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Energy Bill Runs into Trouble with Illinois Speaker PDF Print E-mail
Commentary/Politics - Illinois Politics
Tuesday, 25 November 2003 18:00
Up until last Tuesday afternoon, it looked like Commonwealth Edison had it made in the shade. House Speaker Michael Madigan had signed off on what was thought to be the final draft of ComEd’s bill to help it purchase downstate electric company Illinois Power.

Everyone was all smiles, including the Citizens Utility Board. CUB was aghast at a deal Governor Rod Blagojevich had cut with ComEd the day before. And, while it couldn’t outright support the Madigan-negotiated bill, the consumer group hinted that, pending a thorough review, it could remain neutral. ComEd and its parent company Exelon appeared to be literally hours away from passing legislation that only days before had looked deader than a rock on a stump.

But then Madigan’s top lawyer found a big problem with the bill.

Madigan wanted to make sure that ComEd couldn’t sign any long-term electricity-purchasing contracts at relatively high prices, and then use those agreements to force the Illinois Commerce Commission to raise its rates. ComEd assured the speaker that the bill satisfied his concerns.

But when Madigan asked for changes, to make extra special sure ComEd was properly constrained, the company refused to go along. Madigan decided that ComEd and Exelon had been playing him for a fool.

Now it’s one thing to fudge a position in a press release, as ComEd did the week before when it claimed it was withdrawing its request for a locked-in, speeded-up rate hike and hadn’t actually done so. Lying to the news media is not an unacceptable tactic in Springfield. It’s also not unheard of to lie to a rank-and-file member and get away with it.

But it’s quite another matter to look House Speaker Michael Madigan in the eye and prevaricate – especially if you represent a company that he doesn’t particularly care for in the first place.

And that’s what Madigan claimed ComEd and Exelon did last week. The speaker made a public statement accusing ComEd of not telling the truth, then jammed a bill through a committee that contained the same proposal that ComEd had rejected.

Madigan is not known as a guy who easily forgives people who have wronged him. He doesn’t take offense at small slights, but he remembers the big stuff forever.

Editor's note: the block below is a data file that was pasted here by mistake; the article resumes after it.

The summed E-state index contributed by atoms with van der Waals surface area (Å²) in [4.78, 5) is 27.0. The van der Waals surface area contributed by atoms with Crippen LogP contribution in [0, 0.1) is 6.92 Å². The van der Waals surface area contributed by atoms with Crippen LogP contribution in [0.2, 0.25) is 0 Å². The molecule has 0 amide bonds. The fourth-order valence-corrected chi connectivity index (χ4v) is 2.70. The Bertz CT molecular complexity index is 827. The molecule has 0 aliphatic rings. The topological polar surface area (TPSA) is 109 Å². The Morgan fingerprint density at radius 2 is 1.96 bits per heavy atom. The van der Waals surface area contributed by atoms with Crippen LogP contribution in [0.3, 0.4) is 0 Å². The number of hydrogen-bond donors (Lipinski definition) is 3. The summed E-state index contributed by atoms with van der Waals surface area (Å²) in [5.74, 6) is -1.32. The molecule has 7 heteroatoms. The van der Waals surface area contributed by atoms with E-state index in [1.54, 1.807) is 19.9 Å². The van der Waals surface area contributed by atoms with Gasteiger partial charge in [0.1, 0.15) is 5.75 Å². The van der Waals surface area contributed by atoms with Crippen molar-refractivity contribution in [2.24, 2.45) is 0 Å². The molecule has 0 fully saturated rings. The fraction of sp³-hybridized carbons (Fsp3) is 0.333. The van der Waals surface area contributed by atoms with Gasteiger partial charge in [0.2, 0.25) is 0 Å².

Earlier this year, for instance, Madigan decided that he’d had his belly full of the state’s news media. Lots of reporters, he believed, had gone out of their way to write ugly stories about him and his daughter, Lisa, when she was running for attorney general.

One reporter even staked out his wife to ask her about her divorce and Lisa’s subsequent adoption by the speaker. Another located Lisa’s biological father and penned a flattering portrayal of a man who hadn’t bothered to contact his own kid in years. Some of the stories were deserved, some were way out of line. But Madigan decided enough was enough. He also figured that journalists would try to pit him against the new governor, so the best thing for everyone was just to stop talking to most reporters. And he hasn’t said a word to them since.

It wasn’t much of a surprise, therefore, when Madigan refused to meet with Exelon Chairperson John Rowe the day after he accused Rowe’s company of lying to him.

Madigan also rebuffed the governor later that day. Blagojevich called to invite Madigan to a negotiating session with the other legislative leaders, Exelon, and the Citizens Utility Board. No dice.

But there is another story about Speaker Madigan that might also be useful here.

For two years in the late 1980s, Madigan seemed constantly under pressure from Governor Jim Thompson, the Chicago editorial pages, and his own Democratic members to raise the state’s income tax. But he wouldn’t budge off his declaration that a tax hike was not needed.

Then Rich Daley was elected mayor of Chicago and Madigan figured he’d bring out the Welcome Wagon. Within days, Madigan negotiated and passed an income-tax hike, with half the money earmarked for municipalities.

The moral of the story is that Michael Madigan can be as cold-blooded and stubborn as they come. But when a golden opportunity presents itself, he is smart enough to take advantage of the situation. Exelon’s only chance at breaking through the brick wall Madigan constructed last week is to devise a grand proposal that will move him to action. As I write this, that hasn’t happened yet.

Rich Miller also publishes Capitol Fax, a daily political newsletter. He can be reached at www.capitolfax.com.
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